The task is regarded as predictive optimization, but existing predictive optimization methods have not been extended to handling multiple domains.
Predicting which action (treatment) will lead to a better outcome is a central task in decision support systems.
We experimentally show that flooding improves performance and, as a byproduct, induces a double descent curve of the test loss.
In order to apply a gradient method for the maximization, the fundamental challenge is accurate approximation of the gradient of MRR, not MRR itself.
In this paper, motivated by a semi-supervised classification method recently proposed by Sakai et al. (2017), we develop a method for the BMC problem which can use all of positive, negative, and unobserved entries, by combining the risks of Davenport et al. (2014) and Hsieh et al. (2015).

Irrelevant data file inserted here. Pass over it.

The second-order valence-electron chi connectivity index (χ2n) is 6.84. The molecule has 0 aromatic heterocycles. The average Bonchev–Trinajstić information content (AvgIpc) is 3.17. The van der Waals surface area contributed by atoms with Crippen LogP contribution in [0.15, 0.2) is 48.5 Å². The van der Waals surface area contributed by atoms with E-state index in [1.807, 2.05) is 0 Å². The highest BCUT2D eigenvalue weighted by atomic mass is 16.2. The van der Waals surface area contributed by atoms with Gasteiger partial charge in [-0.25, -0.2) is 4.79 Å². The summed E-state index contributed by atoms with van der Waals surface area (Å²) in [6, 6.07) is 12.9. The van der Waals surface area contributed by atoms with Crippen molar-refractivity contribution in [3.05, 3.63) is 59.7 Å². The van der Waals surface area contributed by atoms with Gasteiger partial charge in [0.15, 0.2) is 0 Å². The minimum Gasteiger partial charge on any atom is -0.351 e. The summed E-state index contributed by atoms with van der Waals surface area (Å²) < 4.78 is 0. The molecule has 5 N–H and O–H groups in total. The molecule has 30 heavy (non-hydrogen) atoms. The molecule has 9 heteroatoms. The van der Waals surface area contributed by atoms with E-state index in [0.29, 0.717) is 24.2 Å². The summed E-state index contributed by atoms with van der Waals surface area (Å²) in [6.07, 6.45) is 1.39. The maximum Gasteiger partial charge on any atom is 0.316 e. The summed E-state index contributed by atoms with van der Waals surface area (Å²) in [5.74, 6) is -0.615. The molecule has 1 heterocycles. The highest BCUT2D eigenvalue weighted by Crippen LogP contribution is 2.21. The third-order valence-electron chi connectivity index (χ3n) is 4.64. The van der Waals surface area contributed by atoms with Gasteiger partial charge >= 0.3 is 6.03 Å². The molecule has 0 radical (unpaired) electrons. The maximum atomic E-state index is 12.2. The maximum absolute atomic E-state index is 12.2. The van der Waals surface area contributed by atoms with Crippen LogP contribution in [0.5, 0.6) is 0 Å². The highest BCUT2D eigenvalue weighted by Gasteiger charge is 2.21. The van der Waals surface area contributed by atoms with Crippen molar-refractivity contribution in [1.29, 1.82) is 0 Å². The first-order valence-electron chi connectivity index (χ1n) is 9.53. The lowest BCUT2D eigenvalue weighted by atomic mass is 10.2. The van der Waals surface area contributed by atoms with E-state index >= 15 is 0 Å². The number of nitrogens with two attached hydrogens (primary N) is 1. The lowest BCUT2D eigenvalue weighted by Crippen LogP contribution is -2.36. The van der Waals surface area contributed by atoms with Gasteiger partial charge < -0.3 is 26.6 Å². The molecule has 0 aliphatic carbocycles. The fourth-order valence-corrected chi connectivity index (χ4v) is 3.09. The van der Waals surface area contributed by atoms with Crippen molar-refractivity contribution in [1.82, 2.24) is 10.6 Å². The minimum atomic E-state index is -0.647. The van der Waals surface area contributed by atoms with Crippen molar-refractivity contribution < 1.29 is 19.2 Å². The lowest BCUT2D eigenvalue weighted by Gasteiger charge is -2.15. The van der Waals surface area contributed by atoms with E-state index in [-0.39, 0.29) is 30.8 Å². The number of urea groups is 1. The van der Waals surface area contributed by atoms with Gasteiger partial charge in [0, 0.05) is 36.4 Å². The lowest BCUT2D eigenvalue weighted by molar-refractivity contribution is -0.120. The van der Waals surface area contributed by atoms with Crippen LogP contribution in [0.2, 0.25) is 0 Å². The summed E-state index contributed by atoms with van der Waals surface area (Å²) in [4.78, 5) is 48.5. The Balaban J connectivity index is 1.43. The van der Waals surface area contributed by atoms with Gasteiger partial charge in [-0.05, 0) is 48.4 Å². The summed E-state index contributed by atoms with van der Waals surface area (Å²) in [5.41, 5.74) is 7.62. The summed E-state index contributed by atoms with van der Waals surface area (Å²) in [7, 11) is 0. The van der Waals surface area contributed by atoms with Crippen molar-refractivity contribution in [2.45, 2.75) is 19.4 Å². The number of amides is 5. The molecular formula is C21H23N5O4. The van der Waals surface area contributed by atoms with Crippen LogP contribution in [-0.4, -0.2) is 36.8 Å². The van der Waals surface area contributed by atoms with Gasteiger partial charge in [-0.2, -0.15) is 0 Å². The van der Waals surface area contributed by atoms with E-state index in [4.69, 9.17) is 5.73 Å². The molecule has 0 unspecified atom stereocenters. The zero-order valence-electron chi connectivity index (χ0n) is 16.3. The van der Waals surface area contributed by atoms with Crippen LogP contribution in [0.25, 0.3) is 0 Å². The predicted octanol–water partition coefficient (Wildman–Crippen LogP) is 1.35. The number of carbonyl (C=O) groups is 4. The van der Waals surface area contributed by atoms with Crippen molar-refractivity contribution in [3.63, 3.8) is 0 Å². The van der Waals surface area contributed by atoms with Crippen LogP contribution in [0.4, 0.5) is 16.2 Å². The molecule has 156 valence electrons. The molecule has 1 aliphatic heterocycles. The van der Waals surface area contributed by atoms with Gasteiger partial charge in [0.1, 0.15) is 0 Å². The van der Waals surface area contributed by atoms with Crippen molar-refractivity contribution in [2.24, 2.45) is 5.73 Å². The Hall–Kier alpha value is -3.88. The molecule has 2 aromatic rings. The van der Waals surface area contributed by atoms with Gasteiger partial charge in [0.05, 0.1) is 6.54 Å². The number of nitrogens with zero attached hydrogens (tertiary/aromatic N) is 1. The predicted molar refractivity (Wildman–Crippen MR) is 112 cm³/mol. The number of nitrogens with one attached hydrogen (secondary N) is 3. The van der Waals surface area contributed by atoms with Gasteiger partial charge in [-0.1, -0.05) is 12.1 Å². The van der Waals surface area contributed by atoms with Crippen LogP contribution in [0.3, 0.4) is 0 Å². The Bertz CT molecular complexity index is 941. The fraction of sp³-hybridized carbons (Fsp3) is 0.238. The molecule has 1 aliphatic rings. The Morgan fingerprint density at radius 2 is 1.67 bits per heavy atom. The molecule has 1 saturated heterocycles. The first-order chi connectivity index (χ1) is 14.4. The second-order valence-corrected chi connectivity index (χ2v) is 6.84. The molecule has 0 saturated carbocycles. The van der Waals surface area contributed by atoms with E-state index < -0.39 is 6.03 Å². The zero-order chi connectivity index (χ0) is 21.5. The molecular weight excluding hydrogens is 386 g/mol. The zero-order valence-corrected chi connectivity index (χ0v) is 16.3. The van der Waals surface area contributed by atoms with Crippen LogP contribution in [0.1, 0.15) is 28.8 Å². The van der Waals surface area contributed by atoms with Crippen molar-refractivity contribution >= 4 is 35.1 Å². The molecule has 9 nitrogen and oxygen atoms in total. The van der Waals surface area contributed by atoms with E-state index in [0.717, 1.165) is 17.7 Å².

Recent advances in weakly supervised classification allow us to train a classifier only from positive and unlabeled (PU) data.
Maximizing the area under the receiver operating characteristic curve (AUC) is a standard approach to imbalanced classification.
Multiple instance learning (MIL) is a variation of traditional supervised learning problems where data (referred to as bags) are composed of sub-elements (referred to as instances) and only bag labels are available.
Most of the semi-supervised classification methods developed so far use unlabeled data for regularization purposes under particular distributional assumptions such as the cluster assumption.
In PU learning, a binary classifier is trained from positive (P) and unlabeled (U) data without negative (N) data.